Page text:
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Last Updated: Oct 11, 2012 - 10:22:56 PM
The Trial of Preventing Hypertension (TROPHY) Clinical Trials Channel

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Latest Research : Cardiology : Clinical Trials

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Pre hypertension best managed by early pharmacological intervention

Mar 19, 2006 - 2:43:00 AM , Reviewed by: Rashmi Yadav
"Prehypertension is currently treated by lifestyle modification, but this form of treatment has had little effect on public health."

[RxPG] Patients experiencing high normal blood pressure (HNBP), a precursor to hypertension, may benefit from early treatment with pharmacological therapy, according to new research presented today at the American College of Cardiology's 55th Annual Scientific Session. HNBP, often referred to as "prehypertension," is associated with double the normal risk of heart attacks and strokes. ACC.06 is the premier cardiovascular medical meeting, bringing together more than 30,000 cardiologists to further breakthroughs in cardiovascular medicine.

The Trial of Preventing Hypertension (TROPHY) is a four-year, multi-center trial evaluating the safety and potential benefit of early drug therapy in patients with high normal blood pressure (HNBP, 130 to 139 mm Hg and/or 85-89). A total of 785 patients in the trial (average entry blood pressure of 134/84.8) were randomized to 16 mg of candesartan or placebo and underwent regular blood pressure screenings, along with non-pharmacological blood pressure lowering techniques. After two years, the drug-treated group was switched to placebo, and all continued on placebo for the remaining two years. Of the enrolled patients, 448 developed hypertension.

The study endpoints measured for the frequency of diagnosed hypertension in the patients and the time to that diagnosis. Hypertension was diagnosed in patients who met the following criteria over four years: a) blood pressure was at least or greater than 140 and/or 90 mm Hg at three different clinic visits, b) clinic blood pressure was >/= 160 and/or 100 mm Hg at any single visit, c) physicians detected organ damage or other conditions requiring active treatment. Serious adverse events on the drug were low, including only 1.2 percent cardiovascular events, deeming the protocol safe.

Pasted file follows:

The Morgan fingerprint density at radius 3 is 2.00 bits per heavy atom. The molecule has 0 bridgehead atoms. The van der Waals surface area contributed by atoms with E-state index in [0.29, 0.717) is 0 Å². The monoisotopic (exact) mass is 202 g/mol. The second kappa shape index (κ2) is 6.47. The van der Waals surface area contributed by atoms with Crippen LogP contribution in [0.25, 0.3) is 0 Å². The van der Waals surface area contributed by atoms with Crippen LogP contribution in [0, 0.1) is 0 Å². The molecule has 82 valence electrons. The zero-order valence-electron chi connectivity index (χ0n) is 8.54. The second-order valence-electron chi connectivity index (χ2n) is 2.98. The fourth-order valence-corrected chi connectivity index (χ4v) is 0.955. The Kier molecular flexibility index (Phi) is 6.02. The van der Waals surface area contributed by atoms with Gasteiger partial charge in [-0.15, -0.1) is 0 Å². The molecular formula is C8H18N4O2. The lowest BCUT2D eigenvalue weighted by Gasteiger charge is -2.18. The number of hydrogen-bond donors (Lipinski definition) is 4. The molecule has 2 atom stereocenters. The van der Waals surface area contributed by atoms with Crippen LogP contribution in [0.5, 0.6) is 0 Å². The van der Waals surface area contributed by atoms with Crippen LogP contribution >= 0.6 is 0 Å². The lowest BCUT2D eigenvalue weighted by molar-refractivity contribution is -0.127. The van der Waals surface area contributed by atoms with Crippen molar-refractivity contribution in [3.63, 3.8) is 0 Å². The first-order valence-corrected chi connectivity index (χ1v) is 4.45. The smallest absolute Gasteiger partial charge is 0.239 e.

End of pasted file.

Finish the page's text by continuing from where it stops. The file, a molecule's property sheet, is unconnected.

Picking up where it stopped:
"Prehypertension is currently treated by lifestyle modification, but this form of treatment has had little effect on public health," said Stevo Julius, M.D., Professor Emeritus of Medicine and Physiology at the University of Michigan, Ann Arbor and principal investigator of the TROPHY Trial. "It was therefore appropriate to investigate whether treatment with blood pressure-lowering drugs in this early phase of hypertension is feasible and whether it would slow down the transition from "prehypertension" to treatment-requiring hypertension."

Publication: Dr. Julius will present the results of the "Trial of Preventing Hypertension: Main Results" study on Tuesday, March 14, at 9:45 a.m.
On the web: www.acc.org 

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 Additional information about the news article
The American College of Cardiology (www.acc.org) represents the majority of board certified cardiovascular physicians in the United States. Its mission is to advocate for quality cardiovascular care through education, research, promotion, development and application of standards and guidelines- and to influence health care policy. ACC.06 and the ACC inaugural i2 Summit, the first-ever meeting for interventional cardiologists, will bring together more than 30,000 cardiologists and cardiovascular specialists to share the newest discoveries in the treatment and prevention, while helping the ACC achieve its mission to address and improve issues in cardiovascular medicine.
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